|For information only - not an official document.|
23 January 2001
SECRETARY-GENERAL, AT AFRICA-FRANCE SUMMIT
NEW YORK, 18 January (UN Headquarters) -- This is the text of an address by Secretary-General Kofi Annan in Yaoundé, Cameroon, today to the Africa-France Summit:
It is for me a great pleasure to be here once again in Cameroon and a great honour to participate once more in this assembly.
Let me, first of all, express my gratitude to President Biya and to the Government of Cameroon, the hosts of this meeting.
I also wish to pay my respects to President Chirac, who has shown by his presence that France remains faithful to its commitment to Africa as the continent continues its search for peace and prosperity.
However, like each and every one of you, my pleasure in being here is tempered by the uncertainty over the fate of President Laurent Désiré Kabila, whose active participation in the Africa-France Summit held in Paris two years ago we all remember so well.
As we begin our deliberations, whose early sessions are in fact devoted to the problem of conflicts, peace and security in Africa in the context of globalization, I should like from this rostrum to reaffirm the determination of the United Nations to contribute to the peaceful settlement of the conflict in the Democratic Republic of the Congo. I should also like to make an urgent appeal to all the parties to the conflict to work towards this objective. And lastly, I wish to extend my sympathy to the Congolese people at this time of uncertainty.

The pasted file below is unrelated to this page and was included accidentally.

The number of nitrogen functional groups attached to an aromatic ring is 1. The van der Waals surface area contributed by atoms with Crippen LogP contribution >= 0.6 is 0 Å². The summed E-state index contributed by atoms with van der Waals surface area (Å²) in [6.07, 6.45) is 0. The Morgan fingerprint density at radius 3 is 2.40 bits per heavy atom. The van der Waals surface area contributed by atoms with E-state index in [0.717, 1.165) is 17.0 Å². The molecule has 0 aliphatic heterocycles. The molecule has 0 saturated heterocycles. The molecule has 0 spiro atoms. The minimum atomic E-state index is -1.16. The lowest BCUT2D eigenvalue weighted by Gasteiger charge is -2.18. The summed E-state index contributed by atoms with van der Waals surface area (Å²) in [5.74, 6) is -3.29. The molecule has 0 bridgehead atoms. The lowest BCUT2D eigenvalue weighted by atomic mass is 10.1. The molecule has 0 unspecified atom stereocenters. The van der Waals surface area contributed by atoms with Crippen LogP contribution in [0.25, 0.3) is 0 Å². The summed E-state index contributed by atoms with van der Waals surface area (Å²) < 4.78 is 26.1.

Ladies and gentlemen, dear friends,
Let us first decide on the image of Africa that we would like this conference to portray to the world. What message would we like to send to our brothers and sisters in the South and to our partners in the North, namely, the Europeans, who are represented here today by President Chirac, the Russians, the Japanese, whose Prime Minister for the first time has just completed a tour of Africa, and the Americans, whose new President will assume office on Saturday?
It is not enough merely to appeal to the generosity, or even to the sense of justice, of the industrialized countries. We must also make them see that they have everything to gain by helping us. We must convince them that Africa matters and that, given its present condition, they must intensify and not moderate their policy of engagement with us.
Why does Africa matter? Because it contains over 700 million fellow human beings -- all of them would-be consumers -- and because its crises cannot be contained within its borders.
The battle against HIV/AIDS cannot be won in the wider world if it is lost in Africa, where two thirds of all deaths from the disease have happened.
Nor can the world environment and climate be unaffected by the loss of African flora and fauna, of African forests, and indeed of fertile farmland being turned into desert.
Our present poverty makes us a source of problems for other continents, from crime and unwanted immigration to religious and political extremism. How much better it will be, for everyone, when Africa is full of productive, successful people, whose prosperity and ingenuity are sources of hope for the rest of the world!